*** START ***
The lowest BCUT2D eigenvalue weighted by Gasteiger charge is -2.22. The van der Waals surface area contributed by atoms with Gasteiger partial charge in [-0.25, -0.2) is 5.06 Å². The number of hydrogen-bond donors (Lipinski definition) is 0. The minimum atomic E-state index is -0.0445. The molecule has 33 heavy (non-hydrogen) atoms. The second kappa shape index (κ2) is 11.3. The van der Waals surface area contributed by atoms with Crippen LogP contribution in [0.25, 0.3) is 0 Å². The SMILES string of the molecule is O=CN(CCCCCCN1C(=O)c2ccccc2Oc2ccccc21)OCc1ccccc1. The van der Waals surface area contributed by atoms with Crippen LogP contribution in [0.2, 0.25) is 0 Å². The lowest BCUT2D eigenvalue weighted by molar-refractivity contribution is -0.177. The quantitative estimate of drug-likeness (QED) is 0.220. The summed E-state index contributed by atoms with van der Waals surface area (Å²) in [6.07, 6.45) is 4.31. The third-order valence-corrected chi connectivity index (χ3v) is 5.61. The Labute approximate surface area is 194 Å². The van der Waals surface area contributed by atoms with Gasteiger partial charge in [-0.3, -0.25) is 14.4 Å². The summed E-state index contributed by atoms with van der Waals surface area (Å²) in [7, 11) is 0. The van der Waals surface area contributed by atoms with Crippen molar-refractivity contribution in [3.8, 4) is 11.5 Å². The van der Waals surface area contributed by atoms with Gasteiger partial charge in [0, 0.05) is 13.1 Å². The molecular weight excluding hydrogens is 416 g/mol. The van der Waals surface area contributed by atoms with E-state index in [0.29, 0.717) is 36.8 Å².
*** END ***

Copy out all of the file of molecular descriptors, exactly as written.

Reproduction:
The lowest BCUT2D eigenvalue weighted by Gasteiger charge is -2.22. The van der Waals surface area contributed by atoms with Gasteiger partial charge in [-0.25, -0.2) is 5.06 Å². The number of hydrogen-bond donors (Lipinski definition) is 0. The minimum atomic E-state index is -0.0445. The molecule has 33 heavy (non-hydrogen) atoms. The second kappa shape index (κ2) is 11.3. The van der Waals surface area contributed by atoms with Crippen LogP contribution in [0.25, 0.3) is 0 Å². The SMILES string of the molecule is O=CN(CCCCCCN1C(=O)c2ccccc2Oc2ccccc21)OCc1ccccc1. The van der Waals surface area contributed by atoms with Crippen LogP contribution in [0.2, 0.25) is 0 Å². The lowest BCUT2D eigenvalue weighted by molar-refractivity contribution is -0.177. The quantitative estimate of drug-likeness (QED) is 0.220. The summed E-state index contributed by atoms with van der Waals surface area (Å²) in [6.07, 6.45) is 4.31. The third-order valence-corrected chi connectivity index (χ3v) is 5.61. The Labute approximate surface area is 194 Å². The van der Waals surface area contributed by atoms with Gasteiger partial charge in [-0.3, -0.25) is 14.4 Å². The summed E-state index contributed by atoms with van der Waals surface area (Å²) in [7, 11) is 0. The van der Waals surface area contributed by atoms with Crippen molar-refractivity contribution in [3.8, 4) is 11.5 Å². The van der Waals surface area contributed by atoms with Gasteiger partial charge in [0, 0.05) is 13.1 Å². The molecular weight excluding hydrogens is 416 g/mol. The van der Waals surface area contributed by atoms with E-state index in [0.29, 0.717) is 36.8 Å².